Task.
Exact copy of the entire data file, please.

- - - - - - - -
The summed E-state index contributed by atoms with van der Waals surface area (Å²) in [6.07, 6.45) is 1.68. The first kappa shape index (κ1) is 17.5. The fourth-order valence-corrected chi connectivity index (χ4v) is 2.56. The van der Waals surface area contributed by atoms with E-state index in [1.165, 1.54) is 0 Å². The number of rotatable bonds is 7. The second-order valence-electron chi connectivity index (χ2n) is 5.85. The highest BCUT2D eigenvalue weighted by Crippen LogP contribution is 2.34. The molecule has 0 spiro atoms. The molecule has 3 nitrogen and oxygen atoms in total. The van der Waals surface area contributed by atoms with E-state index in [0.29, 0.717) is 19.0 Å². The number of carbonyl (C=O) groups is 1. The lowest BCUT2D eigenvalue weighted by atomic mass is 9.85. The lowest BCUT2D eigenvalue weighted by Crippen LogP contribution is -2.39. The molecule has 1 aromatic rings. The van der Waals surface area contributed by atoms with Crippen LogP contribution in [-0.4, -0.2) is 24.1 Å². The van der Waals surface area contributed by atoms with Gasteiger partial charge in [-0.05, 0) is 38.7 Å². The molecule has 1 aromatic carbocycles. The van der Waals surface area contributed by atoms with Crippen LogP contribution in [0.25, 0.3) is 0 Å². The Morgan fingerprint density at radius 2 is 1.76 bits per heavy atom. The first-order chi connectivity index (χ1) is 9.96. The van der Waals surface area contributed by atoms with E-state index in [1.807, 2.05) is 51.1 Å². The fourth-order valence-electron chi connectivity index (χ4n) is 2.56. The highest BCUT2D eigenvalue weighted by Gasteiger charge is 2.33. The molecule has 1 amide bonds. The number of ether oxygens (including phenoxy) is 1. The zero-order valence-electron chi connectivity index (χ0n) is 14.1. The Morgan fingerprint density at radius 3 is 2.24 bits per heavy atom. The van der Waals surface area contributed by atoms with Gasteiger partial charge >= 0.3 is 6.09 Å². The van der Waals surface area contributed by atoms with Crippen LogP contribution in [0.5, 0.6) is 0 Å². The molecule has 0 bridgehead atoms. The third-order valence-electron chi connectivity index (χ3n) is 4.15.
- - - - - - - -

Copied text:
The summed E-state index contributed by atoms with van der Waals surface area (Å²) in [6.07, 6.45) is 1.68. The first kappa shape index (κ1) is 17.5. The fourth-order valence-corrected chi connectivity index (χ4v) is 2.56. The van der Waals surface area contributed by atoms with E-state index in [1.165, 1.54) is 0 Å². The number of rotatable bonds is 7. The second-order valence-electron chi connectivity index (χ2n) is 5.85. The highest BCUT2D eigenvalue weighted by Crippen LogP contribution is 2.34. The molecule has 0 spiro atoms. The molecule has 3 nitrogen and oxygen atoms in total. The van der Waals surface area contributed by atoms with E-state index in [0.29, 0.717) is 19.0 Å². The number of carbonyl (C=O) groups is 1. The lowest BCUT2D eigenvalue weighted by atomic mass is 9.85. The lowest BCUT2D eigenvalue weighted by Crippen LogP contribution is -2.39. The molecule has 1 aromatic rings. The van der Waals surface area contributed by atoms with Crippen LogP contribution in [-0.4, -0.2) is 24.1 Å². The van der Waals surface area contributed by atoms with Gasteiger partial charge in [-0.05, 0) is 38.7 Å². The molecule has 1 aromatic carbocycles. The van der Waals surface area contributed by atoms with Crippen LogP contribution in [0.25, 0.3) is 0 Å². The Morgan fingerprint density at radius 2 is 1.76 bits per heavy atom. The first-order chi connectivity index (χ1) is 9.96. The van der Waals surface area contributed by atoms with E-state index in [1.807, 2.05) is 51.1 Å². The fourth-order valence-electron chi connectivity index (χ4n) is 2.56. The highest BCUT2D eigenvalue weighted by Gasteiger charge is 2.33. The molecule has 1 amide bonds. The number of ether oxygens (including phenoxy) is 1. The zero-order valence-electron chi connectivity index (χ0n) is 14.1. The Morgan fingerprint density at radius 3 is 2.24 bits per heavy atom. The van der Waals surface area contributed by atoms with Gasteiger partial charge >= 0.3 is 6.09 Å². The van der Waals surface area contributed by atoms with Crippen LogP contribution in [0.5, 0.6) is 0 Å². The molecule has 0 bridgehead atoms. The third-order valence-electron chi connectivity index (χ3n) is 4.15.